Expanding the existing San Diego Convention Center would bring more economic benefit to the city than building a separate facility down the street, according to a new study.
In its report released Aug. 28, Conventions, Sports & Leisure (CSL) weighed two options for a local convention center expansion: a “contiguous” option, which would add new space directly onto the existing waterfront center, and a “campus” option, which would build a new facility several blocks away.
The city of San Diego has been considering both options in an effort to retain events like Comic-Con and attract bigger ones.
CSL, a planning firm that consults on projects like convention centers, said its research shows more benefit would come from the contiguous option than the campus. On Monday, Mayor Kevin Faulconer said he supported that finding.
"The report showed very clearly that our best return on investment is to expand it right where it is, that there's a high demand for folks in the tourism industry that want to come to San Diego,” he said. “We keep great conventions here like Comic-Con, but probably the best thing is those are dollars that we use back for neighborhood services."
Those services, he said, include keeping libraries open for longer hours, paving roads and paying police officer and firefighters.
Faulconer said he will be meeting with stakeholders and city council members to create a financing plan that could go before voters.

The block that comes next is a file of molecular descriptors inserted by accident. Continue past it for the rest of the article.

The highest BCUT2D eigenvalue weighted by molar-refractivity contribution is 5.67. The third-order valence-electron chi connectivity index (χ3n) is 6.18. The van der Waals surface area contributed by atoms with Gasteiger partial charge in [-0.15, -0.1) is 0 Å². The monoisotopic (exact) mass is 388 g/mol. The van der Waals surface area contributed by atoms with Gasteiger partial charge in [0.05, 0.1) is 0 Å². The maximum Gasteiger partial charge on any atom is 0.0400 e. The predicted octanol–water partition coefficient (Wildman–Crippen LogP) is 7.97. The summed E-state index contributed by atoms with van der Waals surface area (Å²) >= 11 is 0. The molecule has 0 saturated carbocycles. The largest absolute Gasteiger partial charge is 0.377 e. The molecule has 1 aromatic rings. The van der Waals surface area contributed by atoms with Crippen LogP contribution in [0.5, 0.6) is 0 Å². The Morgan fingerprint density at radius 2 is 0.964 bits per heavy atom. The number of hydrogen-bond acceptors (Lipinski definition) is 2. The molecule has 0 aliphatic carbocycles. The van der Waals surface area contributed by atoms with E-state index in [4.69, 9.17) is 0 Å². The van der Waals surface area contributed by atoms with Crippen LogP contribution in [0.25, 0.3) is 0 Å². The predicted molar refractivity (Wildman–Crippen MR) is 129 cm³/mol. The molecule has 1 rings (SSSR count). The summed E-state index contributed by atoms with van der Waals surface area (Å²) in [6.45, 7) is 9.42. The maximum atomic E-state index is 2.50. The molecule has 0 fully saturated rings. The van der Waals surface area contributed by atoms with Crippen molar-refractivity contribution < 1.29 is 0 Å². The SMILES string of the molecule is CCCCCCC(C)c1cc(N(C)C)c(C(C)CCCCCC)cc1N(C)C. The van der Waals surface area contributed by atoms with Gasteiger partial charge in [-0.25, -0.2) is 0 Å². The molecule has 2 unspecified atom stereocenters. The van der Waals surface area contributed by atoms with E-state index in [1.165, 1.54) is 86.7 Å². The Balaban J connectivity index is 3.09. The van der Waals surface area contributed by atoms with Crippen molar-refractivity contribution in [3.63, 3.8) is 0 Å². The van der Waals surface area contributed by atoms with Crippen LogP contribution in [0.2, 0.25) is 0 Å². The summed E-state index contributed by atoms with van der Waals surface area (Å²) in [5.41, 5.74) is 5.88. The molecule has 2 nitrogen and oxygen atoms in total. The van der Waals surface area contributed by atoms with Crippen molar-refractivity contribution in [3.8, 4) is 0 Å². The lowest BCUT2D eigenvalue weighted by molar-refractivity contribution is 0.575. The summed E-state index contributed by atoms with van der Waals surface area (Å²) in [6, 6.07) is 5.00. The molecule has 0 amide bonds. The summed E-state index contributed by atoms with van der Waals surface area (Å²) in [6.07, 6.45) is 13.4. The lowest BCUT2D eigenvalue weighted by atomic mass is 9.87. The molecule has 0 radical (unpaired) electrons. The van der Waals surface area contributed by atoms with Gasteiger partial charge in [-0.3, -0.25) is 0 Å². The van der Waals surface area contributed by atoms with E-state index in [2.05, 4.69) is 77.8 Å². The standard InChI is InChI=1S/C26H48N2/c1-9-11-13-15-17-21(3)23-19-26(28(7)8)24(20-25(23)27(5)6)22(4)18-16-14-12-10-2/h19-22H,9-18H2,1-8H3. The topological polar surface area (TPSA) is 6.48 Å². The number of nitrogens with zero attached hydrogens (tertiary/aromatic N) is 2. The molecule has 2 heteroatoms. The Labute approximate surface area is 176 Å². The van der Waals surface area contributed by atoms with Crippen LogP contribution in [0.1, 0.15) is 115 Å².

"So we have the ability coming up in 2016 to put together a plan that has visitors pay for the expanded convention center and San Diegans get the benefit of that,” the mayor said.
Funds would come from a hike in hotel room taxes, with additional funding from the city and Port District, but the tax raise would have to be approved by two-thirds of San Diego voters.
For its economic impact analysis, CSL surveyed more than 200 current, past and future convention center customers to ask for their input on contiguous versus campus space.
More preferred the contiguous option. Large event planners did not consider two buildings separated by three or more blocks to be a “walkable campus alternative,” according to the report.
One benefit of a campus option, stakeholders said, would be the chance to build it in conjunction with a new Chargers stadium.
But Faulconer’s support of the contiguous expansion “means that the mayor doesn't want to do that,” said the Voice of San Diego’s Scott Lewis. “Finally, that's another nail in that coffin. And so that means that that idea, unless the mayor loses again, is pretty much off the table.”
The contiguous plan is being challenged by a lawsuit from attorney Cory Briggs, who believes adding to the existing convention center would illegally block San Diego’s Bayfront. Lewis said the lawsuit may take at least three years to be resolved.
The convention center expansion was approved by the California Coastal Commission in 2013.